The Blame Game

Today I had an appointment that I have been dreading. It’s been a black spot on my mind since Christmas. Today I had to face kiddos paediatrician with all the reports from the London appointments we attended at the end of last year. And I was angry.

I sat last night, a sea of printed words swimming in front of me, as I calmly clipped together all of the relevant papers. An injustice began to swell inside me. The NHS had failed me. I wanted answers, I wanted an apology. But above all I wanted closure.

I decided not to bring kiddo with me today. That in itself had caused some controversy, but I stood my ground even if it made me anxious. I sat in the waiting room which had a light airy feel. Unusual I thought. Previously that morning I had met a friend for coffee. Being the beautiful person she is, she had picked me up a magazine on well-being and mindfulness to support me in my New Years resolutions of better self care. I flicked through the pages with no particular focus (my mind firmly on the meeting at hand) until I came across an article that changed my entire day. And possibly beyond.

The title on the page simply read, “The Blame Game”. The first line struck a huge chord. “Regardless of the problem, a common way to explain what’s happened is to search for someone else to blame”. The words vibrated through me, from the top of my head to the tips of my toes. I blamed this paediatrician for everything. Because after all someone had to be responsible didn’t they? It has to be someone’s fault that the NHS system had systematically and categorically failed my son? The article went on to explain that “blame stems from a desire for self preservation, but ultimately it is doomed to fail because blame doesn’t seek constructive analysis or resolution”.

I paused. Why was I sat in this waiting room? I changed the question, “how did I feel whilst sat in this waiting room?”. Angry. Frustrated. Let down. Sad. All together in a whirlwind of emotion swimming inside me. I realised that this would lead to nothing. No moving forward, no answers, no constructive relationship. I was simply there to pick a fight. Because I just had to blame someone for what we had been through this last six months.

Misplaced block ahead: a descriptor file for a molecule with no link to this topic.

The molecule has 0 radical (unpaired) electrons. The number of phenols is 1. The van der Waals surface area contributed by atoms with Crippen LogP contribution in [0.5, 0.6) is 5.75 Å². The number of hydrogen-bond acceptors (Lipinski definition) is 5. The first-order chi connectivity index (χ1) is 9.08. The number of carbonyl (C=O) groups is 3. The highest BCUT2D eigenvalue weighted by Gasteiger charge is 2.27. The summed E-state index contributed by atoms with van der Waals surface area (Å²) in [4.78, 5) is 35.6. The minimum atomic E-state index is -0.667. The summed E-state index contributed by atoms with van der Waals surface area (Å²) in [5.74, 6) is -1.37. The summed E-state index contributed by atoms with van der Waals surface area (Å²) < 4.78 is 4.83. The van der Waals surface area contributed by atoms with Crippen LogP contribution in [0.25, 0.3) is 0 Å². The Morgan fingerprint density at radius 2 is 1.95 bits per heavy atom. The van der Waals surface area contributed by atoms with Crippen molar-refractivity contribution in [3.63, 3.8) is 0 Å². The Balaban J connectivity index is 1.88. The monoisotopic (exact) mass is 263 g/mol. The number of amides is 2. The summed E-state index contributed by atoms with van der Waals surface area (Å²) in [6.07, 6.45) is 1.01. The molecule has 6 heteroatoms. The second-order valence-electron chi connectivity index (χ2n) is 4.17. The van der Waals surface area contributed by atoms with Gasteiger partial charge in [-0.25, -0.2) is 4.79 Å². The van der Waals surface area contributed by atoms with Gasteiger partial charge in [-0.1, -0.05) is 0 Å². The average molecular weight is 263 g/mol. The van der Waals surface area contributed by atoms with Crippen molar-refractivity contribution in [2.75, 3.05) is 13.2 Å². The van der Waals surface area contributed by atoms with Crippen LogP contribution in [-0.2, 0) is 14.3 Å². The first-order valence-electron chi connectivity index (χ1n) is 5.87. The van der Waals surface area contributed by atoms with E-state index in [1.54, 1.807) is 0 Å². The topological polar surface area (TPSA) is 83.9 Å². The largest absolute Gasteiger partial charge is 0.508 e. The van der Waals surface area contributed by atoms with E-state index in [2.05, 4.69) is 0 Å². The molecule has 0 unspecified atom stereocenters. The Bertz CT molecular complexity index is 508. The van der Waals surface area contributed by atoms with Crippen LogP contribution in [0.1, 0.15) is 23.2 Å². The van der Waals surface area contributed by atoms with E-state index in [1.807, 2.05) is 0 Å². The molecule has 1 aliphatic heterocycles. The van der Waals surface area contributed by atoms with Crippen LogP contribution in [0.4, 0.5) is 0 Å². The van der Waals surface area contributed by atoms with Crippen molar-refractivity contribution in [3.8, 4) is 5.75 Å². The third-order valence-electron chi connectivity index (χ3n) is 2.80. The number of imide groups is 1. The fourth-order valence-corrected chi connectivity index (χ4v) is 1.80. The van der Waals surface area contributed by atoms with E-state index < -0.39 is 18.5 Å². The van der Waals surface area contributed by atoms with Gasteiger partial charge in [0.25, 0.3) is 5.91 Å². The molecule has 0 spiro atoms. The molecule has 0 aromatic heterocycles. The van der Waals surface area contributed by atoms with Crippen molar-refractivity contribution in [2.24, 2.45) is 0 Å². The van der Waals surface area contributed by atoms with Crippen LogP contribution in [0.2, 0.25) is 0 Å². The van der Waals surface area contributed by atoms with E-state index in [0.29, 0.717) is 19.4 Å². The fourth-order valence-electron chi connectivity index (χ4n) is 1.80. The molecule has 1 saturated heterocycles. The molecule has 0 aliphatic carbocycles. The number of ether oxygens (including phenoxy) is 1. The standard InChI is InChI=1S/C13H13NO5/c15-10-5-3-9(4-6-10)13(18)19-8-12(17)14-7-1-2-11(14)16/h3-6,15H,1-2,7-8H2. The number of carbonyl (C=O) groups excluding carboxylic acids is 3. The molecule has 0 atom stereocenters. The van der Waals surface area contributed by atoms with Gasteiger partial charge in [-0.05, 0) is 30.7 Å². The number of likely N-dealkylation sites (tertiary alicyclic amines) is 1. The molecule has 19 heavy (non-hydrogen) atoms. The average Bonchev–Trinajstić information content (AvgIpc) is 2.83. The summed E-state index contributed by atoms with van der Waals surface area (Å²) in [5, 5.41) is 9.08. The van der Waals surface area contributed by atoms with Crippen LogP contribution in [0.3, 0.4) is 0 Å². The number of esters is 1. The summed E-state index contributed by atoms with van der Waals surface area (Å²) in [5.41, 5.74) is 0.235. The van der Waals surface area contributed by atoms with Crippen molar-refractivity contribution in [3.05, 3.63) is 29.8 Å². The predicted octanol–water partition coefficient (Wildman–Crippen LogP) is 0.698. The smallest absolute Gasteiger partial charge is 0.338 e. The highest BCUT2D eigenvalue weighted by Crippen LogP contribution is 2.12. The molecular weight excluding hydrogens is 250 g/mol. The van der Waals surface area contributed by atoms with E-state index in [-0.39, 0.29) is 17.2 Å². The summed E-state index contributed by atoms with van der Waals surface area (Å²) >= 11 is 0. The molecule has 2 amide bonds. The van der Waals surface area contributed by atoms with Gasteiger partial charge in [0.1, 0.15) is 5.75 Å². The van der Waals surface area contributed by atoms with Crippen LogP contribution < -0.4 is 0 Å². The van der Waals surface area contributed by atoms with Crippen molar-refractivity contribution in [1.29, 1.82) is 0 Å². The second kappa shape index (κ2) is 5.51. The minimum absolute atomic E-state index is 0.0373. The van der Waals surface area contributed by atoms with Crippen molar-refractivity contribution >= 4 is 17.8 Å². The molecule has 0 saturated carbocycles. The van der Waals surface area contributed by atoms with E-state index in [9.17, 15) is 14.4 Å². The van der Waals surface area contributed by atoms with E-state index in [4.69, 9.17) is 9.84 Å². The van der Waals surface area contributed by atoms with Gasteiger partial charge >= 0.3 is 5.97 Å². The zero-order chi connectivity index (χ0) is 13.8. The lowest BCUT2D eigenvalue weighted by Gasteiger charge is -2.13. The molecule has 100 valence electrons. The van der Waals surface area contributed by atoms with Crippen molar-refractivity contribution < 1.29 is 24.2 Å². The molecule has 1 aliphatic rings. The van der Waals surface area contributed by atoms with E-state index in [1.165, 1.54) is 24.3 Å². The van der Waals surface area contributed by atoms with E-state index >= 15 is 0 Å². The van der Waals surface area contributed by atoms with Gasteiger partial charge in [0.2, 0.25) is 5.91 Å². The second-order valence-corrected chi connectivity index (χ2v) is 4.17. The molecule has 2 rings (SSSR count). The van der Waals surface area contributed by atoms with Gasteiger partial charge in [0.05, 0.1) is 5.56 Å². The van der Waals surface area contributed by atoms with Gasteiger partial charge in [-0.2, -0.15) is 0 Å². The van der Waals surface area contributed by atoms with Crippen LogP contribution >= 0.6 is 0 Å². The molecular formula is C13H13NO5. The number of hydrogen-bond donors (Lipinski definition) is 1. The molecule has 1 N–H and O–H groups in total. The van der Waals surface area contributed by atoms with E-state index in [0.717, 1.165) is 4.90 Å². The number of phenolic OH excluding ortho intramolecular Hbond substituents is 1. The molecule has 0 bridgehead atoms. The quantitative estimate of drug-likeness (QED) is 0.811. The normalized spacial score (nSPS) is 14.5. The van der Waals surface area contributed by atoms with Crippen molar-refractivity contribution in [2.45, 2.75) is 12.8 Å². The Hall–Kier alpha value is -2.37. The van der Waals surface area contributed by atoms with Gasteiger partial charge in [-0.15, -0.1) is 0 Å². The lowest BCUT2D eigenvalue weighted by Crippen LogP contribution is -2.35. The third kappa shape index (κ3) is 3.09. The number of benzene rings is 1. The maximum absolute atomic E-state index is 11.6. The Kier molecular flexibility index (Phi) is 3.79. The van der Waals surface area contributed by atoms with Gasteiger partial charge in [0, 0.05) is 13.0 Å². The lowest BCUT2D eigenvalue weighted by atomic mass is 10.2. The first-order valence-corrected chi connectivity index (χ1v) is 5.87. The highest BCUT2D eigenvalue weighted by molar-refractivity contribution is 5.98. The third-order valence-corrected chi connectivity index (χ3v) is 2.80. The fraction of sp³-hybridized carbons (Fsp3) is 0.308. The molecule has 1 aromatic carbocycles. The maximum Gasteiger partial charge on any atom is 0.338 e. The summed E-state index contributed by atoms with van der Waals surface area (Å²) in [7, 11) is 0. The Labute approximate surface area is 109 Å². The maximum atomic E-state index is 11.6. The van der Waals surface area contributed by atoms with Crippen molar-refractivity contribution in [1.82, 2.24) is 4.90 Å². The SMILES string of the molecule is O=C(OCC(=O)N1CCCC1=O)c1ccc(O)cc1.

In the few moments I had left I listed all the positive things this one lady had done for our family. Now unfortunately even with a tonne of positive deeds on one side of the scales, the other side balanced it out with one almighty clanger of a mistake. A mistake in communication which could not be undone. So what was I hoping for? An apology? The mistake corrected? (Which incidentally was impossible. I was asking the impossible of this lady). I thought about what I needed to leave with today and how I wanted to feel as I left. And my persona, my aura, the way I carried my shoulders even, it all changed. My body opened up from a hunched position. And when the consultant entered the room I didn’t simply see a moving target anymore. I saw a person. A human vulnerable person just like me. Who is at the mercy of any single mistake she might make. And so I followed her down the corridor and into the room where I had the ability to be judge, jury and executioner. Only I went in as a member of the jury, and heard her out.

We talked through the London reports and through our battles with the local NHS. I was honest about my experience and about areas we had felt let down. As the conversation progressed I learned a great many things about my experiences all over again. Yes I held this lady responsible for a communication issue. But that was it. She wasn’t actually the reason we had felt the need to go private, which was the reason I had chosen to believe all this time. It was down to an appalling Physio examination, a horrendous dietician appointment, huge HUGE failures in the OT department and significant difficulties in communication across the board. These are all issues which have caused me a great deal of emotional suffering and disappointment. But today was not the place to try and resolve those issues. I now need to decide whether to pursue various formal complaint routes. But what I’ve realised is that before I begin that journey, I must have a clear reason as to why I’m doing it. Why am I expending energy on it? Who is it for? For kiddo? For me? And will it bring any improvement to mine or someone else’s life? All questions for another day I feel.

I left the appointment with my head held high, my dignity in tact and viewing the world from a completely different angle. Blaming the paediatrician was an overall blanket response to the incredible stress that overrides your experience navigating the NHS when you have a child with additional needs. I actually left feeling positive and that a new chapter was beginning.

Today has taught me many things. About my own resilience, seeing the world from a different viewpoint and not through the emotion that clouds my eyesight at every turn when it comes to my son. But overall, today I learnt a very important lesson. That it doesn’t always pay to play the blame game.

Thanks for reading,

Danielle

The article “The Blame Game” can be found in issue 10 of “Breathe and make time for yourself” magazine. Thank you to the wonderful J for popping this beauty in my lap today. You star ⭐️

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